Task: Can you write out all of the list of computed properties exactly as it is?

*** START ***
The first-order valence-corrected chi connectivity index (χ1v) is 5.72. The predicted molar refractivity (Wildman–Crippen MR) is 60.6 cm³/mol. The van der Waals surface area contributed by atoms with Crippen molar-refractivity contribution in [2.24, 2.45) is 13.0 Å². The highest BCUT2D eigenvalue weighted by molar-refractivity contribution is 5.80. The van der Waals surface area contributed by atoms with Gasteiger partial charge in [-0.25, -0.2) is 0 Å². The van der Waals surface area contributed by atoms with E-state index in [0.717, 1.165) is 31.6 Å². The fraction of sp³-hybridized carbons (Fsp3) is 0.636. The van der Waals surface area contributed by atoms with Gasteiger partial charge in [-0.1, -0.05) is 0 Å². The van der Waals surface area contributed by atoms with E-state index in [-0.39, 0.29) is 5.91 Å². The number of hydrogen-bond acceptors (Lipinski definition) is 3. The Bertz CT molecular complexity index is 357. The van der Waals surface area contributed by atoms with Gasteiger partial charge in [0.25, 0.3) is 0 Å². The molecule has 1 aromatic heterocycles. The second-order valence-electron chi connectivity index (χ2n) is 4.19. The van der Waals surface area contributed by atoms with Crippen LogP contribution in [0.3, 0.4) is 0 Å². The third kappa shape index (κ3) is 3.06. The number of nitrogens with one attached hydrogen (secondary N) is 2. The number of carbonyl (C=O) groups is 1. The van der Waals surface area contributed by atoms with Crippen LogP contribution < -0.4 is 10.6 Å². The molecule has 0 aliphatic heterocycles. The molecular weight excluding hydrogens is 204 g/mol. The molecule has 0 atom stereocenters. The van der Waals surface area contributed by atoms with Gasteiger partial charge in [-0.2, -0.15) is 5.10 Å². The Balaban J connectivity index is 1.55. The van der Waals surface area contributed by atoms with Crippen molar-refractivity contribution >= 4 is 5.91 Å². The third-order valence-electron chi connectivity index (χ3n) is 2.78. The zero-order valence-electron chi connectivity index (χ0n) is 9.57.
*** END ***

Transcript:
The first-order valence-corrected chi connectivity index (χ1v) is 5.72. The predicted molar refractivity (Wildman–Crippen MR) is 60.6 cm³/mol. The van der Waals surface area contributed by atoms with Crippen molar-refractivity contribution in [2.24, 2.45) is 13.0 Å². The highest BCUT2D eigenvalue weighted by molar-refractivity contribution is 5.80. The van der Waals surface area contributed by atoms with Gasteiger partial charge in [-0.25, -0.2) is 0 Å². The van der Waals surface area contributed by atoms with E-state index in [0.717, 1.165) is 31.6 Å². The fraction of sp³-hybridized carbons (Fsp3) is 0.636. The van der Waals surface area contributed by atoms with Gasteiger partial charge in [-0.1, -0.05) is 0 Å². The van der Waals surface area contributed by atoms with E-state index in [-0.39, 0.29) is 5.91 Å². The number of hydrogen-bond acceptors (Lipinski definition) is 3. The Bertz CT molecular complexity index is 357. The van der Waals surface area contributed by atoms with Gasteiger partial charge in [0.25, 0.3) is 0 Å². The molecule has 1 aromatic heterocycles. The second-order valence-electron chi connectivity index (χ2n) is 4.19. The van der Waals surface area contributed by atoms with Crippen LogP contribution in [0.3, 0.4) is 0 Å². The third kappa shape index (κ3) is 3.06. The number of nitrogens with one attached hydrogen (secondary N) is 2. The number of carbonyl (C=O) groups is 1. The van der Waals surface area contributed by atoms with Crippen LogP contribution < -0.4 is 10.6 Å². The molecule has 0 aliphatic heterocycles. The molecular weight excluding hydrogens is 204 g/mol. The molecule has 0 atom stereocenters. The van der Waals surface area contributed by atoms with Gasteiger partial charge in [-0.2, -0.15) is 5.10 Å². The Balaban J connectivity index is 1.55. The van der Waals surface area contributed by atoms with Crippen molar-refractivity contribution >= 4 is 5.91 Å². The third-order valence-electron chi connectivity index (χ3n) is 2.78. The zero-order valence-electron chi connectivity index (χ0n) is 9.57.